HMS Argyll will conduct further firing trials of the Sea Ceptor system before she deploys to Japan next year.

Sea Ceptor launched from HMS Argyll via MBDA.

However it’s not all good news as we reported last week, Royal Navy ships will lose their anti-ship missile capability in 2018 when the Harpoon missile is withdrawn with a replacement not due until ‘around 2030’.

While the Royal Navy will still have an anti-ship capability via the submarine fleet and embarked helicopters, this will still be a significant capability gap and even then, no Royal Navy helicopters will have anti-ship missile capabilities until 2020.

We reported last year on the programme to replace Harpoon when Harriett Baldwin and her French counterpart signed an agreement to explore future long range weapons for the Royal and French Navies and Air Forces with the aim of replacing the Harpoon anti-ship missile and the Storm Shadow cruise missile as well as an array of French weapon types.

11 COMMENTS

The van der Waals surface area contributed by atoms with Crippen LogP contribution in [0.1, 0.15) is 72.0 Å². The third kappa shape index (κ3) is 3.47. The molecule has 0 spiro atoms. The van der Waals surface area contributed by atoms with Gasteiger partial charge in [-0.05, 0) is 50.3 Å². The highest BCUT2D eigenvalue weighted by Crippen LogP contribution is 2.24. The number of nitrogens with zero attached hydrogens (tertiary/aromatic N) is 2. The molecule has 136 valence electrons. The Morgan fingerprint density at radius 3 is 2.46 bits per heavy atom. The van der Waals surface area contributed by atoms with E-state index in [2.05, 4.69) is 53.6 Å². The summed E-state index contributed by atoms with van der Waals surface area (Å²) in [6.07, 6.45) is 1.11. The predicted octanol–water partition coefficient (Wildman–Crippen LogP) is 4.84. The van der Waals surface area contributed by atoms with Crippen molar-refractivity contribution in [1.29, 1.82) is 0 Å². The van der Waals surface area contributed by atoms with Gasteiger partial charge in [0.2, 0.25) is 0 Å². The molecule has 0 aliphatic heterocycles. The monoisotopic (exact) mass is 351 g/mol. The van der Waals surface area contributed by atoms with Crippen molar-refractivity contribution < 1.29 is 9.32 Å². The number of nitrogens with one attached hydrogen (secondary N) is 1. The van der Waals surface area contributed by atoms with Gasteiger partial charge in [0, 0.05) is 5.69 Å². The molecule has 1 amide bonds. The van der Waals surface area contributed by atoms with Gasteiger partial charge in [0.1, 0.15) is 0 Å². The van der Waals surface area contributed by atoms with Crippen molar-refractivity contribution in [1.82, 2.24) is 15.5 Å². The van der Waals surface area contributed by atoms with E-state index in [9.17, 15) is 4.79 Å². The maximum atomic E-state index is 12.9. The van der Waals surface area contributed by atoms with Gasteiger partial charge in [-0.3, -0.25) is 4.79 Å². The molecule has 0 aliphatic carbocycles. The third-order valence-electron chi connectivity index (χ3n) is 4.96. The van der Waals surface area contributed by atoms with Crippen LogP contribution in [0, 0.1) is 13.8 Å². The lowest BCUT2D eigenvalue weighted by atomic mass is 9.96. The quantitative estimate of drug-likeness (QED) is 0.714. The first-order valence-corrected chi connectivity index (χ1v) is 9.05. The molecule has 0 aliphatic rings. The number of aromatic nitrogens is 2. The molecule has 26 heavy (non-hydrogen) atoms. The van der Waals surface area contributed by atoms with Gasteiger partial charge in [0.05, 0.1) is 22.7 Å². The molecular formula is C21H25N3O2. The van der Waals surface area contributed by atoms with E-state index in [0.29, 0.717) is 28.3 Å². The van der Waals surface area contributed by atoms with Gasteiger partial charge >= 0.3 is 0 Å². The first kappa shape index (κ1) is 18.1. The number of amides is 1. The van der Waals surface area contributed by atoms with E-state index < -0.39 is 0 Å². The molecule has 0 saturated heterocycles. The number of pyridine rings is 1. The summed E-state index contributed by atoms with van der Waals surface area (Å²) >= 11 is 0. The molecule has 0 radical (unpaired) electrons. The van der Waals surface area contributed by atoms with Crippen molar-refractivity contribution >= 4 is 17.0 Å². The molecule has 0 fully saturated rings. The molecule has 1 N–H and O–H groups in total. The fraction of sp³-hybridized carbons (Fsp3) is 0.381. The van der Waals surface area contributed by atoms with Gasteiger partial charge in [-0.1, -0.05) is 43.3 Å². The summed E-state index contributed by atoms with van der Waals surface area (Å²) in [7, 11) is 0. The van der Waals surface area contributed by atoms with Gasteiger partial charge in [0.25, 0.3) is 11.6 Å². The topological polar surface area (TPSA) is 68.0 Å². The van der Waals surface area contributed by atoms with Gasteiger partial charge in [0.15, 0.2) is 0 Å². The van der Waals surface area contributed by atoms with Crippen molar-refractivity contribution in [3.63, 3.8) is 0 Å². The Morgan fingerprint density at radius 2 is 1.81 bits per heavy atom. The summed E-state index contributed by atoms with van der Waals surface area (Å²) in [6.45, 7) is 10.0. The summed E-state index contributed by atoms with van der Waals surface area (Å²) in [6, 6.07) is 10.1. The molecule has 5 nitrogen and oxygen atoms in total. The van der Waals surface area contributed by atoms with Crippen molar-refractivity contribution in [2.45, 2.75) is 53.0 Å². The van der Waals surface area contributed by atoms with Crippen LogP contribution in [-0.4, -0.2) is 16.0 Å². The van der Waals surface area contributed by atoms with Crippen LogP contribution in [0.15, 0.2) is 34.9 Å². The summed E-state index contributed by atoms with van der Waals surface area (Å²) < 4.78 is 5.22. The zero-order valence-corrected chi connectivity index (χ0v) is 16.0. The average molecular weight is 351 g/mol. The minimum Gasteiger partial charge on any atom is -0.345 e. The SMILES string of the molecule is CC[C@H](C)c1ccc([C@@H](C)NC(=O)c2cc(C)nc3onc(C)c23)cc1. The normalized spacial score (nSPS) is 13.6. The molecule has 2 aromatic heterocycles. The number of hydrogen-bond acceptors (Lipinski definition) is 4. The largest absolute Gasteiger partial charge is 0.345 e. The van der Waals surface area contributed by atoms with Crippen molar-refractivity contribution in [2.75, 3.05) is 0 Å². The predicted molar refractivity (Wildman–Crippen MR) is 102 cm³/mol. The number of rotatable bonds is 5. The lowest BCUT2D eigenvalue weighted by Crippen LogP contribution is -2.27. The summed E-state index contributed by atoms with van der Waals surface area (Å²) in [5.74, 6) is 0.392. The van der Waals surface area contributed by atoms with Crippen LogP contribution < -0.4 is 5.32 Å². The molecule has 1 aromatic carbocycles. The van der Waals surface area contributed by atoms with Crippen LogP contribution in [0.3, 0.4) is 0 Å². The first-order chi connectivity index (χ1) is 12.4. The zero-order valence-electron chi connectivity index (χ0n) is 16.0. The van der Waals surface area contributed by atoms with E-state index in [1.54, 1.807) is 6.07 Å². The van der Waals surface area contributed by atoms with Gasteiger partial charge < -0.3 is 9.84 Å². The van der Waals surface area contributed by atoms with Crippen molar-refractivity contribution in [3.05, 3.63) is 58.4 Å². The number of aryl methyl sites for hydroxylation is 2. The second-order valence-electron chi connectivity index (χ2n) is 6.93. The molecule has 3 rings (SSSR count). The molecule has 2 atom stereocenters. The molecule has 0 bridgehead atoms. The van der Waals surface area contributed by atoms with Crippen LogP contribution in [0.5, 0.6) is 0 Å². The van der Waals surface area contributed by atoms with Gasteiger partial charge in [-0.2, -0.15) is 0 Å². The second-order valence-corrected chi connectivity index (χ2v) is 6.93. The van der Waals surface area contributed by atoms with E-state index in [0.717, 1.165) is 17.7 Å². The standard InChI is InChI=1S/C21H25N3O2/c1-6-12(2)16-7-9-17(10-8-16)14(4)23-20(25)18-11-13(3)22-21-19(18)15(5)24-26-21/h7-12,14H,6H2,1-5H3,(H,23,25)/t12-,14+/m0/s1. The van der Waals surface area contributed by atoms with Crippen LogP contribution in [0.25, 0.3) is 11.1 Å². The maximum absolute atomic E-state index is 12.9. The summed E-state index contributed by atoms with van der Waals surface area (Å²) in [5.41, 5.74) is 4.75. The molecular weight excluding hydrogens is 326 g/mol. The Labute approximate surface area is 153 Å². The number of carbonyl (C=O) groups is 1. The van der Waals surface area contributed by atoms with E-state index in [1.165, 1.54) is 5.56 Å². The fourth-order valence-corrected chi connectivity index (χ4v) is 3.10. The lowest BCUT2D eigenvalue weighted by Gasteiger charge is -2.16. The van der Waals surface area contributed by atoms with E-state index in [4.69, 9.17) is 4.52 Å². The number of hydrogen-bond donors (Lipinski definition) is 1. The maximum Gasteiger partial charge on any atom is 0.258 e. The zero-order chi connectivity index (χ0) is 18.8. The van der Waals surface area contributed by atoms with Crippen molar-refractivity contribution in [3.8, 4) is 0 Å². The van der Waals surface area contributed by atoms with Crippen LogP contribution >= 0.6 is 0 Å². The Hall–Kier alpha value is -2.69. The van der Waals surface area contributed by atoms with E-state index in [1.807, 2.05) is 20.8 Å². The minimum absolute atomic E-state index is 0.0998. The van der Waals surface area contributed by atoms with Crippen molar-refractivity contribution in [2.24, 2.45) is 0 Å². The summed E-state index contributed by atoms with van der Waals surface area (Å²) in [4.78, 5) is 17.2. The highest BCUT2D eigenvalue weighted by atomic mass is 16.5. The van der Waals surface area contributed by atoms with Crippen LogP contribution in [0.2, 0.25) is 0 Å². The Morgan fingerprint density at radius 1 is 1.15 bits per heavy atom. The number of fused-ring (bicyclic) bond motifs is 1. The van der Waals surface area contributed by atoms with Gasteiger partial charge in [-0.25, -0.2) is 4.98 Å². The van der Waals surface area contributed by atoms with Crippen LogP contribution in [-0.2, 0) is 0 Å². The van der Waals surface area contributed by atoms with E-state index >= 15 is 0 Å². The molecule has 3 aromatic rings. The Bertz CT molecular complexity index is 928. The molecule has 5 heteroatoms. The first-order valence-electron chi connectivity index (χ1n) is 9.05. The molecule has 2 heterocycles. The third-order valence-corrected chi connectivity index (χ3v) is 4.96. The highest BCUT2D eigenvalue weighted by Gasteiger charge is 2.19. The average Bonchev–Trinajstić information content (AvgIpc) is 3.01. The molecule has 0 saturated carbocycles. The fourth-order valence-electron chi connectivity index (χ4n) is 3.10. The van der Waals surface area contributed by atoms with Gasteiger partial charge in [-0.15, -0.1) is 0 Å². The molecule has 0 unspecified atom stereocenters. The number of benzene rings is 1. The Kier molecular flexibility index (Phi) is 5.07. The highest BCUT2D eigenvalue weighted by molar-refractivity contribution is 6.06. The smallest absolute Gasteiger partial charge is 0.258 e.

1. I May sound a bit daft here.. par for the course.. but why can we not just extend the life of the harpoon anti ship system? Surely it’s better to have something (even if dated) than nothing at all?

    • My best guess is the explosive components ( Warhead, boost motor etc)are past their safe to use date. Explosives have a stabiliser in their chemical matrix that reduces the explosives reaction to shock and the internal fiction of the explosive molecules rubbing against each other.
      The degrading of the stabiliser over time makes the explosive more susceptible to shock and mishandling. Its usually a linear plot on a graph as the stabiliser decreases and sensitivity to shock increases so you can make a best guess on when the explosive is no longer safe to use and needs to be taken out of service.